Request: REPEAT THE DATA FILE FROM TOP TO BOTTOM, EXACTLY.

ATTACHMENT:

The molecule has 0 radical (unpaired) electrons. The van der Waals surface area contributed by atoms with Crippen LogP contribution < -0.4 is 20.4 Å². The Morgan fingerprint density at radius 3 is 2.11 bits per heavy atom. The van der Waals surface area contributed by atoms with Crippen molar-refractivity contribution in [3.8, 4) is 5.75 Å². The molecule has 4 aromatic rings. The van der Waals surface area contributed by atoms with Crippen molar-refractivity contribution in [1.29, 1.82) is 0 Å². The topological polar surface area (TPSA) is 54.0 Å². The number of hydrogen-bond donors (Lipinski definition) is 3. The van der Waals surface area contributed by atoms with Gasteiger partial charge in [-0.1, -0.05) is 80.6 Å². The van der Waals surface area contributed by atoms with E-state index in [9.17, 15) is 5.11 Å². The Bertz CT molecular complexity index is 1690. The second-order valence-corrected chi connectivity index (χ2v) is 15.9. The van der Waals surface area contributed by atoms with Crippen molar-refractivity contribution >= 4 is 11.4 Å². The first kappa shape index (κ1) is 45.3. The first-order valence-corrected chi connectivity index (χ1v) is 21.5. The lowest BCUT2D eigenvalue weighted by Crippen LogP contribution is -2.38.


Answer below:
The molecule has 0 radical (unpaired) electrons. The van der Waals surface area contributed by atoms with Crippen LogP contribution < -0.4 is 20.4 Å². The Morgan fingerprint density at radius 3 is 2.11 bits per heavy atom. The van der Waals surface area contributed by atoms with Crippen molar-refractivity contribution in [3.8, 4) is 5.75 Å². The molecule has 4 aromatic rings. The van der Waals surface area contributed by atoms with Crippen molar-refractivity contribution in [1.29, 1.82) is 0 Å². The topological polar surface area (TPSA) is 54.0 Å². The number of hydrogen-bond donors (Lipinski definition) is 3. The van der Waals surface area contributed by atoms with Gasteiger partial charge in [-0.1, -0.05) is 80.6 Å². The van der Waals surface area contributed by atoms with E-state index in [9.17, 15) is 5.11 Å². The Bertz CT molecular complexity index is 1690. The second-order valence-corrected chi connectivity index (χ2v) is 15.9. The van der Waals surface area contributed by atoms with Crippen molar-refractivity contribution >= 4 is 11.4 Å². The first kappa shape index (κ1) is 45.3. The first-order valence-corrected chi connectivity index (χ1v) is 21.5. The lowest BCUT2D eigenvalue weighted by Crippen LogP contribution is -2.38.